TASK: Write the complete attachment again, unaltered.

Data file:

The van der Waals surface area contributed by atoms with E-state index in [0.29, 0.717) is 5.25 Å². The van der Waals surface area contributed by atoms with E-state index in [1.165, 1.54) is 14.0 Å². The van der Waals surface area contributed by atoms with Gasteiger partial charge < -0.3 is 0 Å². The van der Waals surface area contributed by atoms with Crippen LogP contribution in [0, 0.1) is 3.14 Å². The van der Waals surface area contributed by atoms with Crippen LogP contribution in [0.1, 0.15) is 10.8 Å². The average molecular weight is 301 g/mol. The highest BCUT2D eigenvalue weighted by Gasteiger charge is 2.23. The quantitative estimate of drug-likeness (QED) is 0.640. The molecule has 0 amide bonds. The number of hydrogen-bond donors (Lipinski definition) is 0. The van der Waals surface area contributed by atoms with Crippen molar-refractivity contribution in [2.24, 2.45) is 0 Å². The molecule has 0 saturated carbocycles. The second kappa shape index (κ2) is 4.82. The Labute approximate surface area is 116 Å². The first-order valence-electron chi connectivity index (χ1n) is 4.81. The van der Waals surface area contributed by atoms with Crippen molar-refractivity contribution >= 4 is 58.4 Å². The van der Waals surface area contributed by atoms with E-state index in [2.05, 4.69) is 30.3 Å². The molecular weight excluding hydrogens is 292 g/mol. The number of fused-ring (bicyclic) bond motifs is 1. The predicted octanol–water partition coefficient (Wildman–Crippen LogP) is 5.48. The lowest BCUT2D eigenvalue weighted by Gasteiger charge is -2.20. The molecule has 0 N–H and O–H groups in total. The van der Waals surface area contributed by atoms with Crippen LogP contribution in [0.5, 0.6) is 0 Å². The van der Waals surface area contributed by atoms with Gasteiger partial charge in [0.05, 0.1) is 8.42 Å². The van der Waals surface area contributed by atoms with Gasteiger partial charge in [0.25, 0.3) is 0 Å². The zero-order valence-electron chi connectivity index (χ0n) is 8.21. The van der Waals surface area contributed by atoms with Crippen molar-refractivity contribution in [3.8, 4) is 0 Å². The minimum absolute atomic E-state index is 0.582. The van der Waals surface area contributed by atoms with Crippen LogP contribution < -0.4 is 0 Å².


The van der Waals surface area contributed by atoms with E-state index in [0.29, 0.717) is 5.25 Å². The van der Waals surface area contributed by atoms with E-state index in [1.165, 1.54) is 14.0 Å². The van der Waals surface area contributed by atoms with Gasteiger partial charge < -0.3 is 0 Å². The van der Waals surface area contributed by atoms with Crippen LogP contribution in [0, 0.1) is 3.14 Å². The van der Waals surface area contributed by atoms with Crippen LogP contribution in [0.1, 0.15) is 10.8 Å². The average molecular weight is 301 g/mol. The highest BCUT2D eigenvalue weighted by Gasteiger charge is 2.23. The quantitative estimate of drug-likeness (QED) is 0.640. The molecule has 0 amide bonds. The number of hydrogen-bond donors (Lipinski definition) is 0. The van der Waals surface area contributed by atoms with Crippen molar-refractivity contribution in [2.24, 2.45) is 0 Å². The molecule has 0 saturated carbocycles. The second kappa shape index (κ2) is 4.82. The Labute approximate surface area is 116 Å². The first-order valence-electron chi connectivity index (χ1n) is 4.81. The van der Waals surface area contributed by atoms with Crippen molar-refractivity contribution >= 4 is 58.4 Å². The van der Waals surface area contributed by atoms with E-state index in [2.05, 4.69) is 30.3 Å². The molecular weight excluding hydrogens is 292 g/mol. The number of fused-ring (bicyclic) bond motifs is 1. The predicted octanol–water partition coefficient (Wildman–Crippen LogP) is 5.48. The lowest BCUT2D eigenvalue weighted by Gasteiger charge is -2.20. The molecule has 0 N–H and O–H groups in total. The van der Waals surface area contributed by atoms with Crippen LogP contribution in [0.5, 0.6) is 0 Å². The van der Waals surface area contributed by atoms with Gasteiger partial charge in [0.05, 0.1) is 8.42 Å². The van der Waals surface area contributed by atoms with Gasteiger partial charge in [0.25, 0.3) is 0 Å². The zero-order valence-electron chi connectivity index (χ0n) is 8.21. The van der Waals surface area contributed by atoms with Crippen molar-refractivity contribution in [3.8, 4) is 0 Å². The minimum absolute atomic E-state index is 0.582. The van der Waals surface area contributed by atoms with Crippen LogP contribution < -0.4 is 0 Å².